Re: nanosleep

Markus Kuhn (
Thu, 4 Apr 1996 17:40:22 +0200 (MET DST)

> Tom Bjorkholm writes:

> > nanosleep

> Speaking of which, from nanosleep:

> if (t.tv_sec == 0 && t.tv_nsec <= 2000000L &&
> current->policy != SCHED_OTHER) {
> /*
> * Short delay requests up to 2 ms will be handled with
> * high precision by a busy wait for all real-time processes.
> */
> udelay((t.tv_nsec + 999) / 1000);
> return 0;
> }

> Busy waiting for 2ms seems like a performance hit - 2 micro seconds maybe...

I know that it is ugly, that is why only root processes are allowed to
do it (only root processes can get current->policy != SCHED_OTHER).
It is intended for applications where having a reliably precision delay is
more important than performance (e.g. controlling some time-critical
hardware like an astronomical CCD camera, where the PC determines
the exposure time with a wait loop). And SCHED_FIFO will guarantee that
your process still has the CPU when the nanosleep is over. Remember: these
features were implemented in order to allow Linux to be used for
time-critical applications which previously required me to boot MS-DOS.

There might be more elegant solutions possible. If you want to implement
an interrupt-on-demand timer facility for Linux: yes, please try it!

The problem is just that I am not sure yet, how exectly this interrupt-
on-demand facility would use the system ressources available in a PC.

The basic idea is that you don't implement the timers based on the periodic
1/HZ s interrupt, but that the kernel keeps a priority queue of timers
that will expire soon. A hardware timer will always be programmed such that
it will cause an interrupt exactly at the microsecond at which a kernel timer
expires. This will give you a busy-wait free nanosleep(), that offers
microsecond precision not only for short < 2 ms delays, but for ALL delays.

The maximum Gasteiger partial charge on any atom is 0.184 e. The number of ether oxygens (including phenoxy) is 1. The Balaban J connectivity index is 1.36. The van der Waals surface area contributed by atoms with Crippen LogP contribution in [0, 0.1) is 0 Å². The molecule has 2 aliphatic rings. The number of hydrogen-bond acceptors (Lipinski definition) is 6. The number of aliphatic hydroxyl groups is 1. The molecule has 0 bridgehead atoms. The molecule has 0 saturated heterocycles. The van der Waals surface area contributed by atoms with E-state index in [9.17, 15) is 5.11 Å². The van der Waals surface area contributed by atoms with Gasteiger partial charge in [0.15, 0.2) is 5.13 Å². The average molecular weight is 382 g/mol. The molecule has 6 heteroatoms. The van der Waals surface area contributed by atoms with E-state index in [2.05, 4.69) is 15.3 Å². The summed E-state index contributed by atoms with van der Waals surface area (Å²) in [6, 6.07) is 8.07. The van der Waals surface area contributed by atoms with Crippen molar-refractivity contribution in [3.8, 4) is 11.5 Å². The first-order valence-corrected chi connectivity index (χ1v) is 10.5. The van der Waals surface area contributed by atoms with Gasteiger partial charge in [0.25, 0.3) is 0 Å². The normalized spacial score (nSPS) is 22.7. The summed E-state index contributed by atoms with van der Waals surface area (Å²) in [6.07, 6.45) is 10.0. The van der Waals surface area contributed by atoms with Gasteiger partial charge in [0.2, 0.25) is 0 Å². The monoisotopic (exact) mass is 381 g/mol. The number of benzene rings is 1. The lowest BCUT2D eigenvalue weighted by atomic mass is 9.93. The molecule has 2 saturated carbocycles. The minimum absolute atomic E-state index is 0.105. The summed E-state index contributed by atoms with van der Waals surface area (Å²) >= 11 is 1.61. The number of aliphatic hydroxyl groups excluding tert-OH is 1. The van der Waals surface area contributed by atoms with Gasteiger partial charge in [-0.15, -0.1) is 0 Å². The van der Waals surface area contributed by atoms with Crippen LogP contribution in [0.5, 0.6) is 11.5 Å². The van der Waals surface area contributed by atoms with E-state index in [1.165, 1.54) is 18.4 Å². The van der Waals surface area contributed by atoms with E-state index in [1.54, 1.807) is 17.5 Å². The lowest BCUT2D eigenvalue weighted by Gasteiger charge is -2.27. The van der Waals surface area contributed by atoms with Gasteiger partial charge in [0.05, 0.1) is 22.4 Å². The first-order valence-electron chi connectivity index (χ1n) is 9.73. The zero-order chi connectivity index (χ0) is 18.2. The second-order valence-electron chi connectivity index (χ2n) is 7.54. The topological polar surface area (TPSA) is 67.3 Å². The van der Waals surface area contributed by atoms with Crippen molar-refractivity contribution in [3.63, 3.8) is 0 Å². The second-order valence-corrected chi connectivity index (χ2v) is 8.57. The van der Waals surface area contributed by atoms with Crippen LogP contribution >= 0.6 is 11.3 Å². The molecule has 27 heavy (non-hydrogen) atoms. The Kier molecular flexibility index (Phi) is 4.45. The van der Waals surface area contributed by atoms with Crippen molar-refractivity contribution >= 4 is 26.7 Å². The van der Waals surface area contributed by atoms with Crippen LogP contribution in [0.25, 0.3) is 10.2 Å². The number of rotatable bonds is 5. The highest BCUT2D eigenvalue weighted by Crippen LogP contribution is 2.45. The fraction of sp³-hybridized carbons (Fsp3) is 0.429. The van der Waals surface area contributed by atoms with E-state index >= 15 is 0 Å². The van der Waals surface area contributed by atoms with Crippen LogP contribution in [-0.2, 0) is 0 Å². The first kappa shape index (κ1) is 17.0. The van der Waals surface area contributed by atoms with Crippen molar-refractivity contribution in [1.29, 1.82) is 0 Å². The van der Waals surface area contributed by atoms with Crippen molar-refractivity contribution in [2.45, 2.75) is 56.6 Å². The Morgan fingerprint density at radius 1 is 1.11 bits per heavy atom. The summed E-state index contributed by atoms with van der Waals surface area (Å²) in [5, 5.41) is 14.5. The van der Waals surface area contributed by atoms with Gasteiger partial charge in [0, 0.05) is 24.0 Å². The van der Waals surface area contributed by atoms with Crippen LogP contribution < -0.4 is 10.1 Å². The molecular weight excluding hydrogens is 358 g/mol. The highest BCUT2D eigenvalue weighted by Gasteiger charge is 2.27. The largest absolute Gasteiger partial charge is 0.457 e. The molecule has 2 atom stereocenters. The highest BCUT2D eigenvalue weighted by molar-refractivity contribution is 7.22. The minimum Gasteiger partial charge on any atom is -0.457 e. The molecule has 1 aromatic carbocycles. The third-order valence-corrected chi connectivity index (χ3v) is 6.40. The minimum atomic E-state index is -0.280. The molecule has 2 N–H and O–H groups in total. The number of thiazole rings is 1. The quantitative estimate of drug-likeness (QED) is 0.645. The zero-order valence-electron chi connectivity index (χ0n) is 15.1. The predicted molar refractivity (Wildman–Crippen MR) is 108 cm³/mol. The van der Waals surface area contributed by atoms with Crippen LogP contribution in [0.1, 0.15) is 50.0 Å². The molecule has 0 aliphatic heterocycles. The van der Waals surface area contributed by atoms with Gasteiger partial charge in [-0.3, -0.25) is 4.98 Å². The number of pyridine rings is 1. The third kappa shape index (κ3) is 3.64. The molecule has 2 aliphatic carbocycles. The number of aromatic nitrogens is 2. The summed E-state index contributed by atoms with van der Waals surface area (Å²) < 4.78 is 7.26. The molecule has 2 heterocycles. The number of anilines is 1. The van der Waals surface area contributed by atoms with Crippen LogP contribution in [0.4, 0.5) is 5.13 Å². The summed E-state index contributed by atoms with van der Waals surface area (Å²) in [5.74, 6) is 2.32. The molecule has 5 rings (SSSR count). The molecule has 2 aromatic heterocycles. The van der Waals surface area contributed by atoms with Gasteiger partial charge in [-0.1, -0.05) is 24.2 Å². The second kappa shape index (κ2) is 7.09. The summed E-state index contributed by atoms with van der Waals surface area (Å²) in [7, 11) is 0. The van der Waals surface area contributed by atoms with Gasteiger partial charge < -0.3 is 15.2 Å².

Good real-time operating systems provide such an interrupt-on-demand
timer implementation.

What do we have in the PC?

We have three timers in an Intel 8253 chip connected to the bus clock.

timer 1: implements the famous 18.2 Hz DOS clock (master clock divided
by 65536) and under Linus the 100 Hz tick interrupts which
is used for process preemption, system clock, NTP PLL,
itimers, kernel timers, etc.

timer 2: was historically used for DRAM refresh, I have no idea,
whether it can be used for other things.

timer 3: can produce "sound" on the speaker.

As far as I know, only timer 1 can generate interrupts.

In addition, we have the CMOS real-time clock. It can also generate
periodic interrupts at various rates (e.g. 128 Hz would be possible)
and it has its own 32768 Hz crystal as a frequency reference. Disadvantage:
You can not read a counter value with high precision from the CMOS clock.

And finally, all Pentium processors have a 64-bit counter on chip
(TSC=time spamp counter). It provides the highest timing resolution
(depending on the CPU speed down to a few ns) as it counts the CPU clock
cycles. Advantage: This counter will never have an overflow during
any realistic Linux uptime. Disadvantage: It can not generate interrupts.

Suggestion: We could use the 128 Hz CMOS interrupt for periodic tasks
like process preemption. This would make the 8253 timer 1 free for
interrupt-on-demand timer implementation with around one microsecond
precision. For high precision time measurement with gettimeofday()
or the POSIX equivalent clock_gettime(), the Pentium timer could be

On 386 and 486 systems, the old system would have to be preserved,
because if the 8253 is not used any more for periodic interrupts, there
is no way to measure time with microsecond precision reliably. The
CMOS clock can not be read with microsecond precision any time,
and pre-Pentium Intels do not offer a 64-bit TSC.

Does all this sound reasonable?


Markus Kuhn, Computer Science student -- University of Erlangen,
Internet Mail: <> - Germany
WWW Home: <>